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May 20, 2021

Gas prices make home buyers want to live close to work: study

Hmm. How best to put an original spin on soaring gas prices …

1235157_house_for_sale Rising gas prices are like the two morons from Harold & Kumar Go To White Castle. They’re high – everyone knows they’re high – and you’re sick of hearing about them. You just want them to go away.

And while they may soon (the national Canadian average price has gone down about six cents per litre since the start of May), that doesn’t mean pump reads haven’t gotten so bad they’ve already shaped our consumer behaviour.

According to Coldwell Banker, the high cost of gasoline has changed where home buyers are looking to buy property.

About 75 per cent of realtors said the recent spike in gas price has influenced their clients’ decision on where to live, while 93 per cent suggested that, if gas prices continue to rise, more buyers will be looking to buy homes that allow for a closer commute to work.

Now, in the short-term at least, gas prices aren’t likely to “continue to rise.” We have decades of historical proof that says a) gas prices have only been higher once in history (the summer of 2008), and b) after such inhumane spikes, pump reads almost always simmer down to a less alarming level in the subsequent months.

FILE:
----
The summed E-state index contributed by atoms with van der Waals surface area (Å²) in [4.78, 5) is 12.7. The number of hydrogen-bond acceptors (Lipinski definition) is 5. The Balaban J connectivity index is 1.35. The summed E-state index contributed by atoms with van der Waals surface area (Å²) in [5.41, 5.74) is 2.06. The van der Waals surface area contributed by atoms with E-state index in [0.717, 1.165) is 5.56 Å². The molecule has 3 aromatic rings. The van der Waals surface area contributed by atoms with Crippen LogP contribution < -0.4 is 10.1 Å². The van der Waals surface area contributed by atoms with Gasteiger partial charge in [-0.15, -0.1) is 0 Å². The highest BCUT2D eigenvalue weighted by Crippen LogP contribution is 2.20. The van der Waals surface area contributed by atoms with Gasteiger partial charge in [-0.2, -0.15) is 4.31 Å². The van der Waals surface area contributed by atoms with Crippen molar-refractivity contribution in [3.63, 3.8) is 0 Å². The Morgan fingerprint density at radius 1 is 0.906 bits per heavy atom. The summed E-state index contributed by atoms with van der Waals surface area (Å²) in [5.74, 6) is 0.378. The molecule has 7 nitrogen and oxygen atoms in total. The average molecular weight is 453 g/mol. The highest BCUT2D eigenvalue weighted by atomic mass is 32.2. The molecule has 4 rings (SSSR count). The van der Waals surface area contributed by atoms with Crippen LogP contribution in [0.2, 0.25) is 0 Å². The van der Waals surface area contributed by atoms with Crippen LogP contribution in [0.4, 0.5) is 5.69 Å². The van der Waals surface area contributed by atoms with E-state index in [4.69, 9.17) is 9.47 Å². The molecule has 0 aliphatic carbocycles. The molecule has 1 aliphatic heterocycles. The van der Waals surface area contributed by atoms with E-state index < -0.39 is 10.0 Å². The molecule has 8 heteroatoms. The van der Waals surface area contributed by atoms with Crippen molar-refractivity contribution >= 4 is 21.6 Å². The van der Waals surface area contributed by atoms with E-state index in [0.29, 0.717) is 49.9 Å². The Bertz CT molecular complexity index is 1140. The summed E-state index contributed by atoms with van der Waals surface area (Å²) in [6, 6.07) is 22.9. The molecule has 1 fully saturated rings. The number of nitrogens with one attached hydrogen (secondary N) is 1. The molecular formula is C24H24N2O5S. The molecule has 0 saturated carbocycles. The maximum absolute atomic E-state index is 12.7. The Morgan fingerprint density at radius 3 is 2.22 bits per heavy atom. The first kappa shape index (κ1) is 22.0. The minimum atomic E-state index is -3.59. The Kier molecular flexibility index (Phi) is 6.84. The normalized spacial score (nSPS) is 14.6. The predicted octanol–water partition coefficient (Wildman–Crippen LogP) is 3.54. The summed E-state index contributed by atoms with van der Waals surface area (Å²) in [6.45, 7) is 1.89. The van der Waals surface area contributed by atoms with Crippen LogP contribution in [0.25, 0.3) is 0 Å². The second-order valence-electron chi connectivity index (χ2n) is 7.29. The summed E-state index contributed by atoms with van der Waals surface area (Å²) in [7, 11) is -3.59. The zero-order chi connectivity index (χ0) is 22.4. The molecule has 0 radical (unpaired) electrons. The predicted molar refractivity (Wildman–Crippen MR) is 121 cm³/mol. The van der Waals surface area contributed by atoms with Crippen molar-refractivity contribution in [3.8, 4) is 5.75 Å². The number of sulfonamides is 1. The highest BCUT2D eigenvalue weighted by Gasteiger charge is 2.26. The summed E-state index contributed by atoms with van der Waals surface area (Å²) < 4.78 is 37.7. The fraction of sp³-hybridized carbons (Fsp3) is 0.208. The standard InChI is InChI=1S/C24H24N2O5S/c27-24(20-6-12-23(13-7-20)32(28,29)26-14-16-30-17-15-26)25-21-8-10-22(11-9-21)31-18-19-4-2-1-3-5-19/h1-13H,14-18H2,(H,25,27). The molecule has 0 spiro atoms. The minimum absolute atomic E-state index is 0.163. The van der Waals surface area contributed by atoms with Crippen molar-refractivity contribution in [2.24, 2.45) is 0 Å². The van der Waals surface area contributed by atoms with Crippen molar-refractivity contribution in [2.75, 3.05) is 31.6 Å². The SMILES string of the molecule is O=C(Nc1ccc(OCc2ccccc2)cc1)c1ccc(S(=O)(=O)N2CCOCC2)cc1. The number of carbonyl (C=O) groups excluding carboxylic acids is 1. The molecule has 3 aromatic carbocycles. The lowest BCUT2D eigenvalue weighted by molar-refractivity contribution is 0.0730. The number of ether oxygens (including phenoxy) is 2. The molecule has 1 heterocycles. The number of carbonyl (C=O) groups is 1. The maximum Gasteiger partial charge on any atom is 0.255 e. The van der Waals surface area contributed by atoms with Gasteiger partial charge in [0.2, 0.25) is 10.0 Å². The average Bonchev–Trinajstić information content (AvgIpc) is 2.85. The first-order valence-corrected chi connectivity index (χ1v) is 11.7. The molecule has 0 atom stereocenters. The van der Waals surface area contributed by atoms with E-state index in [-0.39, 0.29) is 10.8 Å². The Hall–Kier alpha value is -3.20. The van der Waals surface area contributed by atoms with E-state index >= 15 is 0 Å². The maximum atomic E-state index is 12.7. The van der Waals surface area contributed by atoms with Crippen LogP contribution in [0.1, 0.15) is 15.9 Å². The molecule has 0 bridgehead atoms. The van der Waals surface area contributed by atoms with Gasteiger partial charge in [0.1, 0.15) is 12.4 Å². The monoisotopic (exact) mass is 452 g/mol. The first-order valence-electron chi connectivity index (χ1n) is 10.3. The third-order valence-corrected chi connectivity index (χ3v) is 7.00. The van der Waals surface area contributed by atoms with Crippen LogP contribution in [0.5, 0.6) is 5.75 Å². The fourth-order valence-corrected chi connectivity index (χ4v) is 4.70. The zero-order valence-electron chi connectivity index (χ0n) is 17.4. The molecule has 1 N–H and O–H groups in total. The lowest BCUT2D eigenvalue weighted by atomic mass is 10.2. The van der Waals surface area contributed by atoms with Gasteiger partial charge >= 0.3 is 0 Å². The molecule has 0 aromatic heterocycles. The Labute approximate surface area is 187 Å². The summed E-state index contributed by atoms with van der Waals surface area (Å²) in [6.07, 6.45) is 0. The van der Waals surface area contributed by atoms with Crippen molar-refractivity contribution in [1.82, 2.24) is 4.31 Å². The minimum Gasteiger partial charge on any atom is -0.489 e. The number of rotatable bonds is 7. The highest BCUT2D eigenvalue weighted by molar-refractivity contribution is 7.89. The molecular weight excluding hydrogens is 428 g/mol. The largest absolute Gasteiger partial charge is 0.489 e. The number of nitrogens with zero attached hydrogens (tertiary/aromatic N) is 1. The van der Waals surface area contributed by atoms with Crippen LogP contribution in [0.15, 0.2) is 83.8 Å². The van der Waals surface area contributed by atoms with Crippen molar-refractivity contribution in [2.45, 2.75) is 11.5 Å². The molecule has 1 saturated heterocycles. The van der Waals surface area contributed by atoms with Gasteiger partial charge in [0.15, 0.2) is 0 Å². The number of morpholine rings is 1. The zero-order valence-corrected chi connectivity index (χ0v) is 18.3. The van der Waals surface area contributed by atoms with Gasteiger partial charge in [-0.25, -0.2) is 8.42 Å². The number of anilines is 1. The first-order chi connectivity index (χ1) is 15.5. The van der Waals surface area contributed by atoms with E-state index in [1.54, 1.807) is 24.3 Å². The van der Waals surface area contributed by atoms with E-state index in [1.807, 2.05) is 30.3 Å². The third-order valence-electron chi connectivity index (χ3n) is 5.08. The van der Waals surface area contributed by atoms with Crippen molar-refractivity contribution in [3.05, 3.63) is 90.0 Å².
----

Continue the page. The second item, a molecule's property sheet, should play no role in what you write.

But forgetting that, there’s at least some chance that this isn’t just a sign of the times – a knee-jerk reaction to higher gas prices that’s likely to cease.

Much as the recession may have changed our consumer behaviours for the better (hey, look, people are paying their credit card bills again), perhaps the 2011 gas price spike will similarly alter our home buying patterns going forward.

According to the Coldwell Banker survey, while many buyers want homes close to work, about 77 per cent of realtors said clients are also much more interested in houses that can accommodate home offices than they were even five years ago. Nearly seven-tenths (68 per cent) said higher gas prices contributed to the increasing work-from-home demand.

More to that, fewer people want to do the old work-in-the-city, commute-from-the-suburbs thing anymore. Fifty-six per cent of realtors said more home buyers are interested in urban living – read: closer to work – than five years earlier.

How have gas prices affected your buying behaviour? Would you ever move, or consider buying a home closer to work, in a bid to save money on gasoline?

By Jason Buckland, MSN Money

*Follow Jason on Twitter here.



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Gordon PowersGordon Powers

A long-time fund company executive, Gordon Powers now heads up the Affinity Group, a financial services consulting firm. Gordon was a personal finance columnist for the Globe & Mail for many years, has taught retirement planning...

Jason BucklandJason Buckland

The modern-day MC Hammer of money, Jason can often be seen spending cash that isn’t his with the efficiency of a Wilt Chamberlain first date. After cutting his teeth as a reporter for the Toronto Sun, he joined the MSN Money team with...